What I bet some people haven't thought of is that they were worse than they appeared. Considering how many gift cards were sold in December this should have softened the pain felt in January. It didn't. I am not a CPA but my understanding is that gift card are not recognized as reveune until they are executed. Many of these were executed in January which means retail sales oustide of gift cards were just horrid.
Not a trader but the retailers showed decent strength today all things considering. In this case probably sell the rumor buy the news. What is interesting though is that volume was not really that impressive. Targets volume was normal which I do not think speaks well for more strength over the next few days. Like I said not a trader (have not executed any orders this week) but was something that caught my eye.
U.S. consumers took on more debt in December, increasing their credit-card balances, but at a slower pace than in the prior month, the Federal Reserve reported Thursday. Total seasonally adjusted consumer debt increased by $4.5 billion, or a 2.1% annual rate.
I have read some commentary that this is a good thing. Other numbers show that bank lending was up in the 4th quarter from 2006 4th quarter. The argument goes that this is a sign that everything is okay. Financial markets are lending.
As Charlie Munger says "invert, always invert." Maybe all that is good news but maybe it is really a sign of bad news. We know banks are not really doing real estate deals. LBO market has long dried up. So maybe these loans are companies who have LOC (line of credits) who are now tapping into them because other financial souring options are closed. Banks may preferr to not lend this money currently but are required under contract to recognize the LOC. With the consumer, maybe the consumer is really struggling and maxing out their credit cards trying to make ends meet.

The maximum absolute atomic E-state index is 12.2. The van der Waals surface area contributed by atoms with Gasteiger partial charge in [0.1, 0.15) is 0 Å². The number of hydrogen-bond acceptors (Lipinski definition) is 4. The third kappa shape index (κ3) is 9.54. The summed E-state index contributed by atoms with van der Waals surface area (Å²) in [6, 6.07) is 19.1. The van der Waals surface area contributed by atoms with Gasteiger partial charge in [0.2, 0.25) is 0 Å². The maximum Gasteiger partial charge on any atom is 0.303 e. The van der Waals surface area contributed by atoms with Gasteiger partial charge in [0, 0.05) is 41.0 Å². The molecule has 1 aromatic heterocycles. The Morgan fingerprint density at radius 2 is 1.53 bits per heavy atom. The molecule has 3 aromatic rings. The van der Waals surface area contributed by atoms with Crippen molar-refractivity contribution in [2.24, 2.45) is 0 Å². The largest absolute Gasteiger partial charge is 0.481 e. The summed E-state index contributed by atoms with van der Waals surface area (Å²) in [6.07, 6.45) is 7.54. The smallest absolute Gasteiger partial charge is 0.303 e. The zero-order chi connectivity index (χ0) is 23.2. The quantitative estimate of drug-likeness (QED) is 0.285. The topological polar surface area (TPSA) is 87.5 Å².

Like I said maybe that is good news, but unlike some commentary I have read, not necessarily. Time will tell.
Why did the Fed ease the Fed Funds rate by a whopping 125bps in eight days this past January?
To understand the Fed actions one has to realize that there is now a rising probability of a “catastrophic” financial and economic outcome, i.e. a vicious circle where a deep recession makes the financial losses more severe and where, in turn, large and growing financial losses and a financial meltdown make the recession even more severe. The Fed is seriously worried about this vicious circle and about the risks of a systemic financial meltdown.
The rest of the article goes on to describe the process of total financials meltdown. This is a little bearish even for me but as I argued in my letter I think the probabilities are higher than what most people think.
Good read so you at least know what the risks are on the downside.
Monday, February 4, 2008
Australia's central bank raised its benchmark interest rate by a quarter point to an 11-year high, saying a ``significant slowing in demand'' is needed to cool the fastest inflation since 1991.